When humans create the conditions, nature responds impressively fast. The Marker Wadden, an archipelago in the Markermeer, is powerful evidence. Initiated by Natuurmonumenten and Rijkswaterstaat, the nature islands were created from sand, clay and silt. Witteveen+Bos was involved in the design, construction and nature development of the first islands. We also played an important role in the accompanying research into developments on the islands.
The Markermeer Lake is located between the provinces of Flevoland and North Holland and measures 700 km2. On the upper side, the Lelystad-Enkhuizen dyke provides the separation from the IJsselmeer. The Markermeer is increasingly facing biodiversity decline.
The decline of the ecosystem in the Markermeer is the reason for the construction of the Marker Wadden. The Markermeer is a relatively shallow, wind-sensitive lake. The bottom is covered by a thick silt bed that is strongly stirred up thereby disrupting the life of plants, insect larvae, crustaceans and shellfish. Combined with decreased water nutrient richness, biodiversity is declining.
The Marker Wadden project was launched in 2016 to restore nature in the lake. The contract to create an initial series of islands was awarded by Rijkswaterstaat to the consortium comprising Boskalis, Arcadis, Vista landscape architects and Witteveen+Bos.
The islands are created from sediment (sand, clay and peat), surrounded by sandy edges and protected from waves by a large sand body between two stone abutments. The recessed areas around the islands and the lee created by the islands ensure floating silt is captured. This aims to reduce the silt problem and create clearer water in which plants and all associated fauna can grow and biodiversity improves.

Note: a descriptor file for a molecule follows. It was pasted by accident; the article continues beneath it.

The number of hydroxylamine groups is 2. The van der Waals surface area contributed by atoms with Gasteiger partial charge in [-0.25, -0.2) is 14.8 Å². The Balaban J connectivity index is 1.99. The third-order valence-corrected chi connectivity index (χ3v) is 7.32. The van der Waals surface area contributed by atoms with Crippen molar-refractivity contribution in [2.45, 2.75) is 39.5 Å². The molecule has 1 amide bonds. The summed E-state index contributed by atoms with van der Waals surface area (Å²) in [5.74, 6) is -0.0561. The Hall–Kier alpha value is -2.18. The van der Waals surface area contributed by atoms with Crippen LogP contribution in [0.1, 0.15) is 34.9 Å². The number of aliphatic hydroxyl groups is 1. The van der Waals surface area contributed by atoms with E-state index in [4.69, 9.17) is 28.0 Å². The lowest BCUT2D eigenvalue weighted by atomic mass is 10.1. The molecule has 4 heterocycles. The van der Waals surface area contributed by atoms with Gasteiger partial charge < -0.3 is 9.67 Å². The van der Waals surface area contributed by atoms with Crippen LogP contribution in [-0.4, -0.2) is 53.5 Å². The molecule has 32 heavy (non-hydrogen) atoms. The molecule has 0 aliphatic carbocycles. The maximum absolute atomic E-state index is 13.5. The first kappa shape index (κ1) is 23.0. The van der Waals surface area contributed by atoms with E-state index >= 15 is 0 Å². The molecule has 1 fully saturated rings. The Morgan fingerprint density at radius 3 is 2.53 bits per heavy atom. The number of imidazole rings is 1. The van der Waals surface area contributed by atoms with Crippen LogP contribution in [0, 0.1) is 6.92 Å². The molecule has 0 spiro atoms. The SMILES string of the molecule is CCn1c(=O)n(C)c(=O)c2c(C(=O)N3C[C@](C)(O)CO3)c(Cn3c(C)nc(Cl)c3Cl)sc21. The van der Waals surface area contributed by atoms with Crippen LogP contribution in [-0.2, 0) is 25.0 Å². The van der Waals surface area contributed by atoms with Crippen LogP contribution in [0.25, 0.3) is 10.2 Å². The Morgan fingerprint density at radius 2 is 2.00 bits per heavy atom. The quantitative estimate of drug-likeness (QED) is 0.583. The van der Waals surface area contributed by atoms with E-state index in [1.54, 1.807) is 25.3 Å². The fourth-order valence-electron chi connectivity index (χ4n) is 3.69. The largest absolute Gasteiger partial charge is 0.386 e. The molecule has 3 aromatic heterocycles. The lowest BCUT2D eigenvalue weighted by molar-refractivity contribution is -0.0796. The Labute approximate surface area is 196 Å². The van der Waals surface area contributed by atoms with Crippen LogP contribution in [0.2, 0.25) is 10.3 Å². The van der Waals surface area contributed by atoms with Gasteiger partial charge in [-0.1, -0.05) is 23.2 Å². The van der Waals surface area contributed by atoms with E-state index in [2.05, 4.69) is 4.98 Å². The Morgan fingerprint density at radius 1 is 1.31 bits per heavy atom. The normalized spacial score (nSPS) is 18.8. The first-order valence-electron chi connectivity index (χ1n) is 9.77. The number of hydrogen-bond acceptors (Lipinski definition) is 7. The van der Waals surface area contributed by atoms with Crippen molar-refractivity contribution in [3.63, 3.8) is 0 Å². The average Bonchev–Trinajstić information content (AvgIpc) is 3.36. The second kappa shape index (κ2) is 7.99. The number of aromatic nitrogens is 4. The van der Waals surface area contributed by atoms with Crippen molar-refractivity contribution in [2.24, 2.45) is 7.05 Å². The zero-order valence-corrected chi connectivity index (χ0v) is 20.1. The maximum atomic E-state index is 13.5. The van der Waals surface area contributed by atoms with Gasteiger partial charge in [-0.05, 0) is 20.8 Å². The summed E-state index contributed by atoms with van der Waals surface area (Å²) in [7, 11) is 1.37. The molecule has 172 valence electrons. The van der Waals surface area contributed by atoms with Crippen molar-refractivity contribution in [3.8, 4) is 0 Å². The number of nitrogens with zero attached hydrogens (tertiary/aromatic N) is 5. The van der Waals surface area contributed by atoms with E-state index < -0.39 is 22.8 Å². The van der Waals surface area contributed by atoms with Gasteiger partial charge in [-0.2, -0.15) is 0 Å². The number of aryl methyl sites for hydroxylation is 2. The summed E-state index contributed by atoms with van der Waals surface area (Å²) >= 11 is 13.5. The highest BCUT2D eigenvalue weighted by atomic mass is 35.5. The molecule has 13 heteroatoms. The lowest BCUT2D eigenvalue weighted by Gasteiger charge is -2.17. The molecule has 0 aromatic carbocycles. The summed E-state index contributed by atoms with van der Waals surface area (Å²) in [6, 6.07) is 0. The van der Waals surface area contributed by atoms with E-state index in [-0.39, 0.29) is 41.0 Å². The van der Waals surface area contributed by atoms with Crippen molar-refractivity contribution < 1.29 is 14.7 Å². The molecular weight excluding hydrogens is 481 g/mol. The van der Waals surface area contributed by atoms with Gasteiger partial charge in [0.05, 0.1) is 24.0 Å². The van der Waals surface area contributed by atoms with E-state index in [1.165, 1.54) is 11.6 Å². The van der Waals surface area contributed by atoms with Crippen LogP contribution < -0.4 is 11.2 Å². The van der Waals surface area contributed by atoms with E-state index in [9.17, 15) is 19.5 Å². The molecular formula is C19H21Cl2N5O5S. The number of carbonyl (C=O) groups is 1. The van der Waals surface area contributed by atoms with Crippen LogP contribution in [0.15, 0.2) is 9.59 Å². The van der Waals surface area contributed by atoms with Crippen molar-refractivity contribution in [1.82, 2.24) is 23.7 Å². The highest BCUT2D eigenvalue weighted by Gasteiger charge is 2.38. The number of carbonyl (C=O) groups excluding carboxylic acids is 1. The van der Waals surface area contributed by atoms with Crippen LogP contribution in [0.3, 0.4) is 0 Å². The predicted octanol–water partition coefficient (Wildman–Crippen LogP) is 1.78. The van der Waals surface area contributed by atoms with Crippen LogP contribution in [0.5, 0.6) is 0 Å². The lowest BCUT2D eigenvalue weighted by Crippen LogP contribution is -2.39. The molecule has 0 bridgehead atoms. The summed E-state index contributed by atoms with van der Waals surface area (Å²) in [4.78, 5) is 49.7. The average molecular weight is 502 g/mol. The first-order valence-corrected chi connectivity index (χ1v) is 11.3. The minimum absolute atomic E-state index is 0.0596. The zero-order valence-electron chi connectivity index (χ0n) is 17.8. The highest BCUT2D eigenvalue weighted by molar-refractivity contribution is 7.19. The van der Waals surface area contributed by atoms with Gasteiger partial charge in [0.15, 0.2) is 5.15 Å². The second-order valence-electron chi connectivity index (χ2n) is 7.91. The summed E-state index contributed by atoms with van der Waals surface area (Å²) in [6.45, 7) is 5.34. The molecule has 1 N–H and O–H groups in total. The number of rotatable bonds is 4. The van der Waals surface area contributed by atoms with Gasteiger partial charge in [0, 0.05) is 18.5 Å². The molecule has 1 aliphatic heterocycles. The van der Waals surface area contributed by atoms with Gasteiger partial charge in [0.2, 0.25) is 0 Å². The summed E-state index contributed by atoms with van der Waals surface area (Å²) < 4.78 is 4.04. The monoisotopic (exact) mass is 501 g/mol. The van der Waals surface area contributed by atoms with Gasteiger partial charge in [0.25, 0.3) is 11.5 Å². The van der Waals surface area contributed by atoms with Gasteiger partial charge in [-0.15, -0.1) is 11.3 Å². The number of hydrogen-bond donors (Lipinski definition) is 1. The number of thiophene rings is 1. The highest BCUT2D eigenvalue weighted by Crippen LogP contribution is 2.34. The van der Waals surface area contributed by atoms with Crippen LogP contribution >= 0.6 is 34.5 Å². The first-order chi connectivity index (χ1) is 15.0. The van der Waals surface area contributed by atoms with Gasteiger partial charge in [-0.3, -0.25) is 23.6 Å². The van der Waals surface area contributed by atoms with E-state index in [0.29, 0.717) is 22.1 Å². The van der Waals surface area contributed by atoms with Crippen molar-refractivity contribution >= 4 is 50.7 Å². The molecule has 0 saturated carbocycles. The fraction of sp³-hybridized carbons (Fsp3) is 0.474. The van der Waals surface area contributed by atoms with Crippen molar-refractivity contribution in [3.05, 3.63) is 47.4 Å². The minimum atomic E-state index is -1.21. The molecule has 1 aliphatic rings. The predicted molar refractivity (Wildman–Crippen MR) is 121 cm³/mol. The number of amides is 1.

Witteveen+Bos played several roles in the project. During the design phase, geotechnical engineers worked on behalf of Boskalis to design the two stone abutments for the large sand body protecting the islands. During the design phase, our ecologists worked on the design of the islands and created a plan for the intended wildlife development. During and after the realisation phase, our ecologists were responsible for developing marsh vegetation on the islands on behalf of Boskalis. And finally, our ecologists and remote sensing experts collaborated on the accompanying scientific research programme KIMA, which examined all developments on and around the islands for five years. More on this below.
Immediately after the first islands emerged, nature started to develop spontaneously and rapidly. Within a few weeks, as many as 2/3 of the Western European population of sand martins arrived at the Marker Wadden to feast on the many dancing midges that developed in the shallow water. Marcel Klinge: “The fact that these birds found that out so quickly and came flying in en masse from a great distance never ceases to amaze me!”
The task for Witteveen+Bos was to initiate a development of reed marsh as soon as possible after construction of the islands and stop the development of willow. This was a massive challenge, which our colleague Koen Princen took up with boundless energy and creativity: “Sowing reeds with a hovercraft, planting reed canes with volunteers, reducing goose feeding of the reeds with clever exclosures, flooding the islands during the period when the wind brings in willow fluff: these are just some of the many creative solutions that have been applied. That was wonderful, educational and effective!”